12.20.2016:  The Los Angeles Times published an article detailing how outgoing Senate Majority Leader Harry Reid became an admirer of Michael Heizer's artwork, and describing Reid as having orchestrated the creation of the Basin and Range National Monument to protect the 700,000 acres surrounding Heizer's monumental artwork, City.

12.15.2016:  As reported in the Las Vegas Review Journal and Elko Daily Free Press, the U.S. Bureau of Land Management has accepted a conservation easement protecting Heizer's monumental artwork, City.  The easement permits the title to the work and the immediately surrounding land to maintain in the possession and control of Heizer's foundation, while ensuring that the artwork will be protected into the future.  Notably, the easement also contemplates public visitation of the artwork upon its completion, which is anticipated no later than May 1, 2020.  

Senator Reid's office posted a video of the signing ceremony at which the federal government accepted the easement, including an appearance by Senator Reid and Michael Heizer himself.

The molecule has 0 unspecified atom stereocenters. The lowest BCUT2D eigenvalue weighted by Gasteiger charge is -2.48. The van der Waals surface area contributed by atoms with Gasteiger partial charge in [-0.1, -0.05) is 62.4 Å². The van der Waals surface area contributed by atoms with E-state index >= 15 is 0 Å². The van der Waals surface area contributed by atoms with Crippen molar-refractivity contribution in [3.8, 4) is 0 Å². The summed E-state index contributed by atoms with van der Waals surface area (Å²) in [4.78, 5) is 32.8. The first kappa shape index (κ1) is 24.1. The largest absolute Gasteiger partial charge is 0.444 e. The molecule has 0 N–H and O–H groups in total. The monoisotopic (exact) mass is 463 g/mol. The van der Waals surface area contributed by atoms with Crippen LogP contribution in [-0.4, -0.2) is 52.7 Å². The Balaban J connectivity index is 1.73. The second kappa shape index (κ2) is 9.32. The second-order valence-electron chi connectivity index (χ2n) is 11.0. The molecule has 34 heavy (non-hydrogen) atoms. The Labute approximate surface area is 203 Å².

For more detailed information, see the documentation regarding the BLM's decision, including the terms of the easement (originally granted by Heizer's foundation to the L.A. County Museum of Art), or the BLM's decision accepting the donation.

09.30.2016:  Los Angeles to New York: Dwan Gallery, 1959–1971, an exhibition focusing on the career of gallerist Virginia Dwan — and featuring works by Michael Heizer as well as other earth artists including Robert Smithson, Walter DeMaria, and James Turrell — opened in the newly renovated East Wing of the National Gallery of Art in Washington, D.C.  Dwan was the organizer of the first exhibition of earth art ("Earthworks"), an early patron of Michael Heizer's, and the original owner of the work Double Negative.  

The exhibition will be on view at the National Gallery until January 29, 2017, and will subsequently be on view at the L.A. County Museum of Art from March 19 until September 10, 2017.

08.29.2016:  The New Yorker magazine published an extensive profile of Michael Heizer, entitled "A Monument to Outlast Humanity." The profile features numerous recent photos of City and documents recent developments in the construction of City as well as Heizer's personal life.


It is just not my inclination to make small work.

-Michael Heizer